I have what I think is a simple question that I am finding it hard to find the answer to.
I have esx 3.5 with vcentre and two hosts (HA etc) and a couple of dozen VMs running on them.
I want to add another host.
Does the new host have to be exactly the same as the existing ones (cpu, mainboard, network cards etc) to be able to immediately start running the existing VMs without them needing to reconfigure?
If not, where/how can I find out how to determine what will work and what won't?
I have two Dell 2950 hosts (Dual Xeon E5310 CPUs in both). They are getting a bit long in the tooth and I am looking at possibly adding another (newer and more powerful) host, eg a Dell R710.
Your question is simple and trust me that the answer is also simple.
From my experience, I highly recommend having the same specs across all the servers in the cluster to maintain a good host profiles. But, it's almost impossible to do so all the times.
VM reconfiguration is not required at all when you have consistent vDSwitches and datastores presented to all the hosts including the new one.
The only thing you need to worry about is the CPU family, to make sure the live vMotion will perform well in normal mode or EVC mode.
Check Dell vMotion CPU compatiblity matrix to ensure that you are buying the correct CPU, otherwise you will loose the vMotion functionality and everything depending on t.
To use vMotion you need to enable EVC.
So first check if your system is compatible with it (as I remember there is also a Dell table).
Then check you update level to see if you have EVC (or just look in cluster properties).
At this point you can by a R710 or 610 or similar (must be Intel) also with different RAM, motherboard, NICs, ...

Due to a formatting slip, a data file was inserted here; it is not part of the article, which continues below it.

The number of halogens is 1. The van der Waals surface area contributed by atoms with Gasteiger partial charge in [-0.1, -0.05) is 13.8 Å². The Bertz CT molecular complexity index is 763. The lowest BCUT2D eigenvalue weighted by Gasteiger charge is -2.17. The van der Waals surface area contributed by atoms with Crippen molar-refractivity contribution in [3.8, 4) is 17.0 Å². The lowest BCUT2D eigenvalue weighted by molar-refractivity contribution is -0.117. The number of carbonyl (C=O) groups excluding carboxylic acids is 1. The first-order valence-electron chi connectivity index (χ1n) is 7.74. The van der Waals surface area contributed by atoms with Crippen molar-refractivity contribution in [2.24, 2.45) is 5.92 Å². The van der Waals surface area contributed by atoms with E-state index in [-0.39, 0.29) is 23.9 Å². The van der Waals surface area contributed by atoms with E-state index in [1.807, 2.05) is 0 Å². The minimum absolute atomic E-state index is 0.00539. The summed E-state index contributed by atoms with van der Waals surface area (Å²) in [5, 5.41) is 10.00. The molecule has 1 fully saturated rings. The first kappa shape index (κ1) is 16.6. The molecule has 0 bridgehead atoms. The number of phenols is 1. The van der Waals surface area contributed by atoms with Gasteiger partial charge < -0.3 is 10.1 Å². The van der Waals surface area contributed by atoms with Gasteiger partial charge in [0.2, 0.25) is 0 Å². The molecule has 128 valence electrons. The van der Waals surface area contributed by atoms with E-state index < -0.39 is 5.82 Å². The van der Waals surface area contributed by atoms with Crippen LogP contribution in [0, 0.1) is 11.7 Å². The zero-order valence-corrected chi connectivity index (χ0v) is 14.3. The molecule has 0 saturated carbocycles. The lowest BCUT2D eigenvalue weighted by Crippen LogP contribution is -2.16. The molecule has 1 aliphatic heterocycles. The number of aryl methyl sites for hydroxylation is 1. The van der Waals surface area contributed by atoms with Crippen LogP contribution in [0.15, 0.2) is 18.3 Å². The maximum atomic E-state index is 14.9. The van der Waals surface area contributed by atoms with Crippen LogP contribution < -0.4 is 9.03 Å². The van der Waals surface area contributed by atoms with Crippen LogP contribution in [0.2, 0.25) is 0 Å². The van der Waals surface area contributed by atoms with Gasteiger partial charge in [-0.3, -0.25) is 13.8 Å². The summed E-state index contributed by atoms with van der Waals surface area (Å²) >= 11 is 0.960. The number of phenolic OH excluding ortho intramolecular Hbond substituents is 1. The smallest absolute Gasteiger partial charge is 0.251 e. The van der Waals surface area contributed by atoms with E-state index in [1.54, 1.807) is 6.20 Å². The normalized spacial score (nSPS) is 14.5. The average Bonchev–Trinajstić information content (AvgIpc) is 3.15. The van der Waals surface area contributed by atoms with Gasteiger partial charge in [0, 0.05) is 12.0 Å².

Bare in mind that to enable EVC you'll need shut-down your VM's (as this effectively alters the underlying CPU architecture that your VMs run on).
Being that you're adding a new host, and need to shutdown your VM's anyway, you could take the plunge and migrate to ESX4 (DELL 2950's are on the compatibility list for ESX4 - though worth double checking for yourself).
EVC is the technology I was looking for! First few pages I have dug up on it appear to answer a lot of my simple questions. Thank you very much.
It is currently disabled so I am going to have to go looking for a good guide on how to turn it on and make it work.
Thanks again everyone who answered.
Funnily enough, I only just now also found this thread http://communities.vmware.com/message/1529696 on almost exactly the same issue from a year ago.
I am sending you a link which is vmware Compatibility matrix:
You just need to enter the Keyword and product version and then click on search if its compatible it will be mentioned in the list.
You can check for I/O,Storage;Guest OS Etc.
For example if i search assuming its Esx 4.1 in that case compatibility list will be as follows:Check the link
Let me know if it helps.
Yeah, still not understanding how this page is menat to help me, sorry.
All that is listed in your example was 7 Dell 2950s.
What is this meant to show except a list of what Vmware versions will run on Dell 2950 machines?